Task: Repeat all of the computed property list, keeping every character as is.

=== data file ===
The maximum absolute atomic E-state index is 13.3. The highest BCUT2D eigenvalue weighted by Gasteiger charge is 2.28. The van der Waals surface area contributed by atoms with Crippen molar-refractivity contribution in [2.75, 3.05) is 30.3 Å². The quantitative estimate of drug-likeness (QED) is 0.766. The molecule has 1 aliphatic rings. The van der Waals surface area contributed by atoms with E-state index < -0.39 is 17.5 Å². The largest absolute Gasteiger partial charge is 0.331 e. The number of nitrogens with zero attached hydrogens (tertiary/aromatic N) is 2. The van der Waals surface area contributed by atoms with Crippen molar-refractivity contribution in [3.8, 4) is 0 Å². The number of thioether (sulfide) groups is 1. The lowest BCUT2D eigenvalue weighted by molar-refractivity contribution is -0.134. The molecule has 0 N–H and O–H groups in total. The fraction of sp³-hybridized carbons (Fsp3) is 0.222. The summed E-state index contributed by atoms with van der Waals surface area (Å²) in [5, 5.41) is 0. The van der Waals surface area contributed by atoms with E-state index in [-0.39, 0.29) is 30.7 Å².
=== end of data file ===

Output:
The maximum absolute atomic E-state index is 13.3. The highest BCUT2D eigenvalue weighted by Gasteiger charge is 2.28. The van der Waals surface area contributed by atoms with Crippen molar-refractivity contribution in [2.75, 3.05) is 30.3 Å². The quantitative estimate of drug-likeness (QED) is 0.766. The molecule has 1 aliphatic rings. The van der Waals surface area contributed by atoms with E-state index < -0.39 is 17.5 Å². The largest absolute Gasteiger partial charge is 0.331 e. The number of nitrogens with zero attached hydrogens (tertiary/aromatic N) is 2. The van der Waals surface area contributed by atoms with Crippen molar-refractivity contribution in [3.8, 4) is 0 Å². The number of thioether (sulfide) groups is 1. The lowest BCUT2D eigenvalue weighted by molar-refractivity contribution is -0.134. The molecule has 0 N–H and O–H groups in total. The fraction of sp³-hybridized carbons (Fsp3) is 0.222. The summed E-state index contributed by atoms with van der Waals surface area (Å²) in [5, 5.41) is 0. The van der Waals surface area contributed by atoms with E-state index in [-0.39, 0.29) is 30.7 Å².